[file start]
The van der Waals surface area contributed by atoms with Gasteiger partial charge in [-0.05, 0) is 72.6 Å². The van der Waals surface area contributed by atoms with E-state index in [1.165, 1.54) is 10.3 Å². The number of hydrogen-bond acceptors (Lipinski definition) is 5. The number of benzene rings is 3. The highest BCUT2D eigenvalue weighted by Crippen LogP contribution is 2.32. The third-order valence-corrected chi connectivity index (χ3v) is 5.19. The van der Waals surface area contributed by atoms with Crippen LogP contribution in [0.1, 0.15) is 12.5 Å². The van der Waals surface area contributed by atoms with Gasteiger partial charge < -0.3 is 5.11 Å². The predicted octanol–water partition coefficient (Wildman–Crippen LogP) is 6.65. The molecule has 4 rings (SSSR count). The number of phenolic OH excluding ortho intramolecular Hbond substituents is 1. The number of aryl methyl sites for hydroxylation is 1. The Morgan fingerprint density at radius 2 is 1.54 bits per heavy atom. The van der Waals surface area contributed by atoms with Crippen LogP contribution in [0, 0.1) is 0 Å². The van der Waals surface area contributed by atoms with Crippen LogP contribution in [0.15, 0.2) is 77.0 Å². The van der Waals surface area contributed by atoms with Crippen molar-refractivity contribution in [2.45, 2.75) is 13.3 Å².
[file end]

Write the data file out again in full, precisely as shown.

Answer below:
The van der Waals surface area contributed by atoms with Gasteiger partial charge in [-0.05, 0) is 72.6 Å². The van der Waals surface area contributed by atoms with E-state index in [1.165, 1.54) is 10.3 Å². The number of hydrogen-bond acceptors (Lipinski definition) is 5. The number of benzene rings is 3. The highest BCUT2D eigenvalue weighted by Crippen LogP contribution is 2.32. The third-order valence-corrected chi connectivity index (χ3v) is 5.19. The van der Waals surface area contributed by atoms with Crippen LogP contribution in [0.1, 0.15) is 12.5 Å². The van der Waals surface area contributed by atoms with Gasteiger partial charge < -0.3 is 5.11 Å². The predicted octanol–water partition coefficient (Wildman–Crippen LogP) is 6.65. The molecule has 4 rings (SSSR count). The number of phenolic OH excluding ortho intramolecular Hbond substituents is 1. The number of aryl methyl sites for hydroxylation is 1. The Morgan fingerprint density at radius 2 is 1.54 bits per heavy atom. The van der Waals surface area contributed by atoms with Crippen LogP contribution in [0, 0.1) is 0 Å². The van der Waals surface area contributed by atoms with Crippen LogP contribution in [0.15, 0.2) is 77.0 Å². The van der Waals surface area contributed by atoms with Crippen molar-refractivity contribution in [2.45, 2.75) is 13.3 Å².